Amir Lev predicts spammers will use handwritten images & audio


Image spam tricks spam filters, clogs networks 

By Sue Hildreth, contributor
15 Mar 2007 |

 “A picture is worth a thousand words,” goes the old saying. What is true in art and journalism is proving equally apt in the more modern field of spam. As the recent surge in image-based spam shows, pictures can be a very effective way to get a message across – or at least through a victim’s anti-spam filter.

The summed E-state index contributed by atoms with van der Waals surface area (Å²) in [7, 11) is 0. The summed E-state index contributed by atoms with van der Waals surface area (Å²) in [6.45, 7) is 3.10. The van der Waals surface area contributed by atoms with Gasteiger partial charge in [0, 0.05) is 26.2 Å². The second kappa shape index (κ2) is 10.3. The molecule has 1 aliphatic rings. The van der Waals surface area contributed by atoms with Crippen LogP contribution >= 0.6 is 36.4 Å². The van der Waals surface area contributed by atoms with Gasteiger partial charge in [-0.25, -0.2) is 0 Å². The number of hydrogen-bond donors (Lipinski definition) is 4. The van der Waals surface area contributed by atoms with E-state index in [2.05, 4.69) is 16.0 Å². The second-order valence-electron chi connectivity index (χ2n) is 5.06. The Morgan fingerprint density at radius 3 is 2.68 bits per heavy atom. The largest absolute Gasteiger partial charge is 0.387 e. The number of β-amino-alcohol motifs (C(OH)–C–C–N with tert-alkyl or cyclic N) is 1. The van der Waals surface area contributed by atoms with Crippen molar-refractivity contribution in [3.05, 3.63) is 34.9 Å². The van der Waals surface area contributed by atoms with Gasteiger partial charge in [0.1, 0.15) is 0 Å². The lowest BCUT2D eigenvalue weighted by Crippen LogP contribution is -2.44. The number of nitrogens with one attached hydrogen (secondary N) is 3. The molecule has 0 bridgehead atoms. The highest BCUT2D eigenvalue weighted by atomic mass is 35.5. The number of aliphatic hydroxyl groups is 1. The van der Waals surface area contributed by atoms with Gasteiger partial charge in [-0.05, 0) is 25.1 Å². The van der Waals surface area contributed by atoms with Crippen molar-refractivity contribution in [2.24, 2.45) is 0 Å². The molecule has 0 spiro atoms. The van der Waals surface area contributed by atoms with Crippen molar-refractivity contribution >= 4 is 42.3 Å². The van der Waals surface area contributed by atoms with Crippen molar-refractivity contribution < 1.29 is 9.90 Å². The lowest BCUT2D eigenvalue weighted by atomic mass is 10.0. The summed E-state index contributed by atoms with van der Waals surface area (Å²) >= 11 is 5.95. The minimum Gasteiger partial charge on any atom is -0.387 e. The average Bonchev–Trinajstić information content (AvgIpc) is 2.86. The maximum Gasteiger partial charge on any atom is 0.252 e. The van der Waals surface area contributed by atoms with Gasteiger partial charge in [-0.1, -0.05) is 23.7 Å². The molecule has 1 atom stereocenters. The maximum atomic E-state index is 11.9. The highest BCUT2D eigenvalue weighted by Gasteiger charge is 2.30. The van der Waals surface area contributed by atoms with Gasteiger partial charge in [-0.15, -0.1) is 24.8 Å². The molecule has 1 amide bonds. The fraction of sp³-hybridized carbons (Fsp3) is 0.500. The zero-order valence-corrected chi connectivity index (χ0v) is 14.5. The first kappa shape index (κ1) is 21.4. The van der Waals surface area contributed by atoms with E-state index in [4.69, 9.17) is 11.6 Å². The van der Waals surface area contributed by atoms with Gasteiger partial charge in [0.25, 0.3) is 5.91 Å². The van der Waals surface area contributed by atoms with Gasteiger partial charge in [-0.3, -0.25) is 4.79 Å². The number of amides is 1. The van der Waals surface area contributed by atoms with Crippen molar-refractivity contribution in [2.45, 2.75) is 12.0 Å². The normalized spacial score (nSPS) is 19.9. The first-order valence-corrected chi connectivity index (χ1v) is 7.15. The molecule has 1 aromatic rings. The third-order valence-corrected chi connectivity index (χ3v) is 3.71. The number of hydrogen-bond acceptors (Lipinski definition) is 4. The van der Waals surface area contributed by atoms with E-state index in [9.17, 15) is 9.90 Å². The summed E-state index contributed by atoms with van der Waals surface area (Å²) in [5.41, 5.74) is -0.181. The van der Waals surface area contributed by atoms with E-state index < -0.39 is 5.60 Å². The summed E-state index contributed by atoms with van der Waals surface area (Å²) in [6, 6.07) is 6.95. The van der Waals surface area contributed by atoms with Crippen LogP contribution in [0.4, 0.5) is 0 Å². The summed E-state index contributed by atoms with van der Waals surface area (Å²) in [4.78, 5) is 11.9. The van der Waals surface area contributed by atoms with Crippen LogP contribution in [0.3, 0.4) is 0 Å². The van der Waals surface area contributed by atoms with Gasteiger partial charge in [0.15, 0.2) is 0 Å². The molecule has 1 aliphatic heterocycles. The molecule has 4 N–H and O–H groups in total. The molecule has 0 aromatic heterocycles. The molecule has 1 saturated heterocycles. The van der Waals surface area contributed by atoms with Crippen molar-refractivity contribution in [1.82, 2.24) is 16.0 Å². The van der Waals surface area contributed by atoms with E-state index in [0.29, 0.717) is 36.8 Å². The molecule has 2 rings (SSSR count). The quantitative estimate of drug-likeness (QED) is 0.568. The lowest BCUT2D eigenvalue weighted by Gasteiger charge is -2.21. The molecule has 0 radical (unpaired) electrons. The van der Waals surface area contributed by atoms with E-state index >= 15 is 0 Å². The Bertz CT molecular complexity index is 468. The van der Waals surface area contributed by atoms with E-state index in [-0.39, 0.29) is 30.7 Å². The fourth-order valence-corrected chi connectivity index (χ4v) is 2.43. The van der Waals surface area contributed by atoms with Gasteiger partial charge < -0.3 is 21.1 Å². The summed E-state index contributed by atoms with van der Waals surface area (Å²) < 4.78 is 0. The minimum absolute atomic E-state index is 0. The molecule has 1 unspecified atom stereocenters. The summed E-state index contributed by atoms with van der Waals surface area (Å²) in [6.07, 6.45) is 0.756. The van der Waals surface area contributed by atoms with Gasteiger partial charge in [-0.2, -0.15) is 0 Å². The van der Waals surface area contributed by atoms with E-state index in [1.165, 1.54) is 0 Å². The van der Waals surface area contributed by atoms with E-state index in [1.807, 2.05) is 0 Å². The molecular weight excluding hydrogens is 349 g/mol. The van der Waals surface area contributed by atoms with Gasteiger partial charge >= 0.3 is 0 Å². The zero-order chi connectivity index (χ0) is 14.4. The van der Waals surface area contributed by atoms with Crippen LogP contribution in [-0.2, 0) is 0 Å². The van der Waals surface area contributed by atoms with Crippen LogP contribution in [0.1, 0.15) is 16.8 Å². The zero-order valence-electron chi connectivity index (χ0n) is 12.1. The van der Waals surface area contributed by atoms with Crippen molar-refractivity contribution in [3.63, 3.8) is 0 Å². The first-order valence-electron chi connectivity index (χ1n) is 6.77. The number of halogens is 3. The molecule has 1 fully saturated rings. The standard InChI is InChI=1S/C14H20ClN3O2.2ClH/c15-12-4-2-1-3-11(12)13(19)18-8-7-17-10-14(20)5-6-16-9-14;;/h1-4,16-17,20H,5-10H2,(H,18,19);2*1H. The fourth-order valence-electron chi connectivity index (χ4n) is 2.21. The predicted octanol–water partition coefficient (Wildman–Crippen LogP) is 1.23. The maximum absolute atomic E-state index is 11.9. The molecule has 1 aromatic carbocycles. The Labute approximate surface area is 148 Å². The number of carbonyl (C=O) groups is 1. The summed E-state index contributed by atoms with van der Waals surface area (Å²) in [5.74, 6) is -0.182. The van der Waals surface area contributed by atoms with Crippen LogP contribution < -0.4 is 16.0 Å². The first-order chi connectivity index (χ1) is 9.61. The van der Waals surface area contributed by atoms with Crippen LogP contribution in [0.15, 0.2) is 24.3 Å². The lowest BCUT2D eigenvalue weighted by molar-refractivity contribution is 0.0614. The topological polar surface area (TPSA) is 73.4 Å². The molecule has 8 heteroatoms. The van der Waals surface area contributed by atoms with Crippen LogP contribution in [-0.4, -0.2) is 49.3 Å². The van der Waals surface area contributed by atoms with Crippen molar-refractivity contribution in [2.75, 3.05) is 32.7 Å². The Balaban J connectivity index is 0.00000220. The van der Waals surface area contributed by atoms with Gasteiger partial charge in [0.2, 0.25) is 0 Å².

“At the perimeter you can tell where the message is coming form and look up its reputation,” Jennings said. “You can see the behavior of the sender. But once you’ve accepted the message and sent it on to the Exchange server or client, all of that information is gone.”

What should enterprises expect next from spammers? Lev predicts image spam with handwriting instead of printed text, as well as audio messages.

“They will keep on adding tricks,” he says. “If the trick is successful, then they’ll use it in a full blown attack.”


Also some Video SPAM at :

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